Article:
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Emirati ambassador returns to Doha - ASHARQ AL-AWSAT English Archive
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Qatar Foreign Minister Khalid Bin Mohammed Al-Attiyah (R) receives the UAE’s ambassador to Qatar, Salih Bin Mohammed Al-Amiri, in the Qatari capital Doha, on December 2, 2014. (Qatar News Agency)

Qatar Foreign Minister Khalid Bin Mohammed Al-Attiyah (R) receives the UAE’s ambassador to Qatar, Salih Bin Mohammed Al-Amiri, in the Qatari capital Doha, on December 2, 2014. (Qatar News Agency)

Abu Dhabi and Riyadh, Asharq Al-Awsat—The UAE’s ambassador to Qatar returned to the country’s capital Doha on Tuesday, in the latest sign of the easing of a months-long rift between the Gulf countries.

Qatari Foreign Minister Khalid Bin Mohammed Al-Attiyah received the ambassador, Salih Bin Mohammed Al-Amiri, in the country’s capital, and expressed hope of continuing and improving bilateral relations between the two Gulf Cooperation Council (GCC) member states.

Amiri was the last of the ambassadors from the three Gulf countries Saudi Arabia, Bahrain and the UAE to return, after all three withdrew their ambassadors from Doha in March amid an inter-GCC dispute that lasted several months.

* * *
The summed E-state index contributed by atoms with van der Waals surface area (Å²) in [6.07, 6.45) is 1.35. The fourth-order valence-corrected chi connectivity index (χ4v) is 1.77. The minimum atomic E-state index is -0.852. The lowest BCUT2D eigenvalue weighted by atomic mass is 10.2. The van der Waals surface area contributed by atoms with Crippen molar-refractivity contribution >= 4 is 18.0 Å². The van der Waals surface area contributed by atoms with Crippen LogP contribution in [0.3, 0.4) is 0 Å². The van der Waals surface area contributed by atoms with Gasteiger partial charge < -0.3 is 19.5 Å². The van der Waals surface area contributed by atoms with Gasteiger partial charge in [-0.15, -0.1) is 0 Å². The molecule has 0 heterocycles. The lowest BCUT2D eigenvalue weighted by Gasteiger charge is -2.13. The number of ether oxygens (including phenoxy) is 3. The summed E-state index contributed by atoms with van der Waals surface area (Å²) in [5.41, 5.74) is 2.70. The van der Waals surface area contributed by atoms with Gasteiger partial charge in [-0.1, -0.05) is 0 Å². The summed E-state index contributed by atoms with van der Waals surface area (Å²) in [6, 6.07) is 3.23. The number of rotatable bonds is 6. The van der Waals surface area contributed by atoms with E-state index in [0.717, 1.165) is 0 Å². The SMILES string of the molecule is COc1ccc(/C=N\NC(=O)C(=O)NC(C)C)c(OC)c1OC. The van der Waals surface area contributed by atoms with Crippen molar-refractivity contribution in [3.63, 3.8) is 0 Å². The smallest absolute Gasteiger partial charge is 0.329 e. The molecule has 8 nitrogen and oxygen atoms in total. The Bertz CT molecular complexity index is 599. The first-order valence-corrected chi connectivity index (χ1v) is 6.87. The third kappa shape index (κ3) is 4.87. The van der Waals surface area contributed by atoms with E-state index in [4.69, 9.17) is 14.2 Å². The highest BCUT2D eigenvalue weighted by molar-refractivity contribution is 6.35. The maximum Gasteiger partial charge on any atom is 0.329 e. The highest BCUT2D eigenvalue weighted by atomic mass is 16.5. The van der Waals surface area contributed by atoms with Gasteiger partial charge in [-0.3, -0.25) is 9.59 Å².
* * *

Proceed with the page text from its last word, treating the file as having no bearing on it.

Both Bahrain and Saudi Arabia’s ambassadors to Qatar returned to Doha last month, just days after an emergency meeting between the leaders of the three countries, Qatar, and neighboring Kuwait, in the Saudi capital Riyadh.

Following the meeting, it was agreed all ambassadors would be returned to the Qatari capital, with the countries’ leaders vowing to “turn over a new leaf” in relations and resuming full diplomatic ties.

The three countries had earlier accused Qatar of interfering in other GCC member states’ affairs, also citing its support for the Muslim Brotherhood organization—which is now banned in all three countries.

This comes ahead of the GCC’s annual summit due to be held later this month in Doha. A preparatory meeting of GCC foreign ministers was held on November 25, an event that usually precedes the annual summit of GCC leaders.

Speaking to Asharq Al-Awsat, Abdullah Al-Hashim, the assistant to the organization’s secretary-general, said that in addition to general regional issues, the GCC leaders would also be discussing the concerns of young people in member states during the summit.

He said member states had already canvassed the views and concerns of 240 young people across GCC countries, which mostly revolved around issues relating to education, healthcare and employment.

Fahd Al-Zayabi contributed additional reporting from Riyadh.